Piloting the world’s first hybrid cruise ship into Portsmouth
Ben McInnes, Harbourmaster and Pilot at the UK’s Portsmouth International Port shares his experience of the recent port call of expedition cruise vessel ‘MV Fridtjof Nansen’ with Maritime Journal.
This morning I welcomed the brand new expedition vessel Fridtjof Nanseninto Portsmouth. The ship is part of the Hurtigruten fleet, specialising in expeditionary voyages to far flung and less-reached parts of the earth such as Antarctica and Greenland, as well as expeditionary itineraries in Norway, Alaska and British Colombia. A wet and blustery morning welcomed her to the waters of the Solent, and I was the pilot for her inaugural arrival.
With Corona virus fever sweeping the world, I was greeted with the news that “handshakes were not permitted Mr Pilot”, so I greeted the captain with a bow, Japanese style, which broke the ice nicely! The bridge was a dream, with the latest technology ergonomically presented to the Captain and bridge team. With full chart size planning displays of the electronic chart system, and central controls for the captain, this was certainly one of the most advanced and well thought out bridge designs I have seen.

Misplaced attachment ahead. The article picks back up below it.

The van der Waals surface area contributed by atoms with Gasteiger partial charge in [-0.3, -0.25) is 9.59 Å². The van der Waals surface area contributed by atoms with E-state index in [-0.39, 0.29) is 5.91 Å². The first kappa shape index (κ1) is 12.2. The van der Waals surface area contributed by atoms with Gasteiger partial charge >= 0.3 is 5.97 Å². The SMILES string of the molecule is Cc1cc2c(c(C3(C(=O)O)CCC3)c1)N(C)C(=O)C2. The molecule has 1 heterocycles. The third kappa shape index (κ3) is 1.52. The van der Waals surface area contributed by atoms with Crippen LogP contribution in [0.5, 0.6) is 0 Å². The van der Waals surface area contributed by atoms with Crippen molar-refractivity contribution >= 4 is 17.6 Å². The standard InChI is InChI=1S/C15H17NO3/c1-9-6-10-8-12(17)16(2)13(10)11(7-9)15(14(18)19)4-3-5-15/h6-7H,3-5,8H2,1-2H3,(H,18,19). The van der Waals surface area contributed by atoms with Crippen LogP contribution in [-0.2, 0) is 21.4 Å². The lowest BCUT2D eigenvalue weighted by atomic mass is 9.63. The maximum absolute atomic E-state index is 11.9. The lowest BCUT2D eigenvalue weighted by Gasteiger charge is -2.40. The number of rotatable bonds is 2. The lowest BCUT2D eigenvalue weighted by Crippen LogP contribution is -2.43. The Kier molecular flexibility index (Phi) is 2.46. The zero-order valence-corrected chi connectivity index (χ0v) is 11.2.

The ship is powered by an intelligent power management system that combines diesel generators with electric motors, and a battery bank. The captain informed me that savings of around 20% can be achieved by using the battery reserve “when I would usually need three generators, the power management system uses two, but adds additional power into the system from the battery bank”. Manoeuvring is achieved by the ship’s two azimuth propellers, and two bow tunnel thrusters, which are also of a revolutionary design. The propulsion can all be linked together by the ship’s Dynamic Positioning system, that can hold the ship in a precise position and heading, or carry out computer controlled manoeuvres.
A short tour of the ship on the way down to the gangway, and it really is something special, the interior of the ship is ultra-luxury, with well thought out spaces, and large monitor screens around the ship showing 360 degree views from the mast top.
An elbow bash, chef style with the captain rounded off my morning’s work as we exchanged plaques, and had a chuckle at the lack of handshakes that usually accompany such occasions. The ship was a joy to manoeuvre, and a great bridge team, and I would love one day, to explore the Antarctic as a passenger on-board.